- WAIT FOR THE RICE TO COOL – cover with a moist towel.
- There are people who spend 4 or 5 years JUST LEARNING TO COOK RICE – you’re not going to get it perfect. Just go with it.
- Your average sushi roll uses a full sheet of nori, and has the rice in the middle. The “california” roll popularized using a half-sheet of nori with the rice on the outside. Google “how to make sushi site:youtube.com” or check out “How to Make Sushi” on Youtube.
- Toast a sheet of nori over an open flame, such as your gas stove. After a second or two, it will start to turn gray. Nori has a shiny side and a dull side – you want to place the nori shiny-side down.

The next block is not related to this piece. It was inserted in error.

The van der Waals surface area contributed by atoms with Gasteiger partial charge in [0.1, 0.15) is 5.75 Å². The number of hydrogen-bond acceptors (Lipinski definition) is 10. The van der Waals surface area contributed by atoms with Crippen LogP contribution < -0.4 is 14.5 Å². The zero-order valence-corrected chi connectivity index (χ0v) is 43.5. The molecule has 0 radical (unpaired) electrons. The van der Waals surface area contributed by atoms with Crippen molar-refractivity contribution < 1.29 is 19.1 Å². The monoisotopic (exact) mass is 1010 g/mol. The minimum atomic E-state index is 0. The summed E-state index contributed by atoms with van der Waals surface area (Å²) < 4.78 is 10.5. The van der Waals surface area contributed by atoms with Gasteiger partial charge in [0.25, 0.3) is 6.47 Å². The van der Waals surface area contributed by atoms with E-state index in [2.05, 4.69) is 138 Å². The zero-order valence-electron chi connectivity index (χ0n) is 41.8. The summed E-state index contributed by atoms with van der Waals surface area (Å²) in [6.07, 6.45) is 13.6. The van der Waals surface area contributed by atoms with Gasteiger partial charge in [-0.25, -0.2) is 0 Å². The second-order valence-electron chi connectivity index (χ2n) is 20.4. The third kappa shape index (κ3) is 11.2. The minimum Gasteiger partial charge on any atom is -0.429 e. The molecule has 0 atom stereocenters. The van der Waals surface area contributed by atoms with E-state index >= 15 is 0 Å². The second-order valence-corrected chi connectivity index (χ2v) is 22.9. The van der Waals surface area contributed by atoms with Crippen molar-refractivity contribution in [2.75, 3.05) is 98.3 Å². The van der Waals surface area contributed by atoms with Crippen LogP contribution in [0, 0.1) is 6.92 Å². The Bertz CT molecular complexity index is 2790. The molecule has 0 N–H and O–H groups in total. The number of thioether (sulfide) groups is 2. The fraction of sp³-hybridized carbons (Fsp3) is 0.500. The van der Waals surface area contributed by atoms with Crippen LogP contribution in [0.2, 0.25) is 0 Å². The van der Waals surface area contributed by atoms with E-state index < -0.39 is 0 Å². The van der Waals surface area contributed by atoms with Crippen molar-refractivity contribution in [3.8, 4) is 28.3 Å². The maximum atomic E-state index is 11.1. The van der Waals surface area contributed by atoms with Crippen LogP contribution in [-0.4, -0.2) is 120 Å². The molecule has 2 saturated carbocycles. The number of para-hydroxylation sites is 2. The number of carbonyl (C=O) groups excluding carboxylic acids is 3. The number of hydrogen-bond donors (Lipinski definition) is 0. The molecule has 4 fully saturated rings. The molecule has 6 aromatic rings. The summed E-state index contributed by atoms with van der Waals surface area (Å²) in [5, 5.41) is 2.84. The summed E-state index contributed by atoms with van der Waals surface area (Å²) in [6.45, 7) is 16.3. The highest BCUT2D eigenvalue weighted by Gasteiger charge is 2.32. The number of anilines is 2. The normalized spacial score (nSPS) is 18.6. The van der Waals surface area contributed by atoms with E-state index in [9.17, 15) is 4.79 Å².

- Assuming you’re making a basic roll, use a full sheet of nori covered almost all the way with sushi rice. This stuff is incredibly sticky. More sticky than you think. Keep a bowl of lemon water (water with lemon juice) handy to dip your fingers, to help keep the rice from sticking. Spread the rice in an even layer, about 1/3 inch thick.
- At about 1.5 inches from the left edge, add your fillings vertical (oriented top to bottom), which should constitute about 2/3 inch, if bundled together. It takes a while to get a good feel for how much filling to add.
- Use the bamboo mat to fold the left side over the middle. While pressing the left side, fold the middle over to the right, then apply even pressure and roll up the rest of the nori / rice.
- Top with whatever.
- Wet a VERY SHARP knife with lemon water, then cut the entire roll in half. Cut each half in to thirds or fourths. One roll yields 6 to 8 pieces.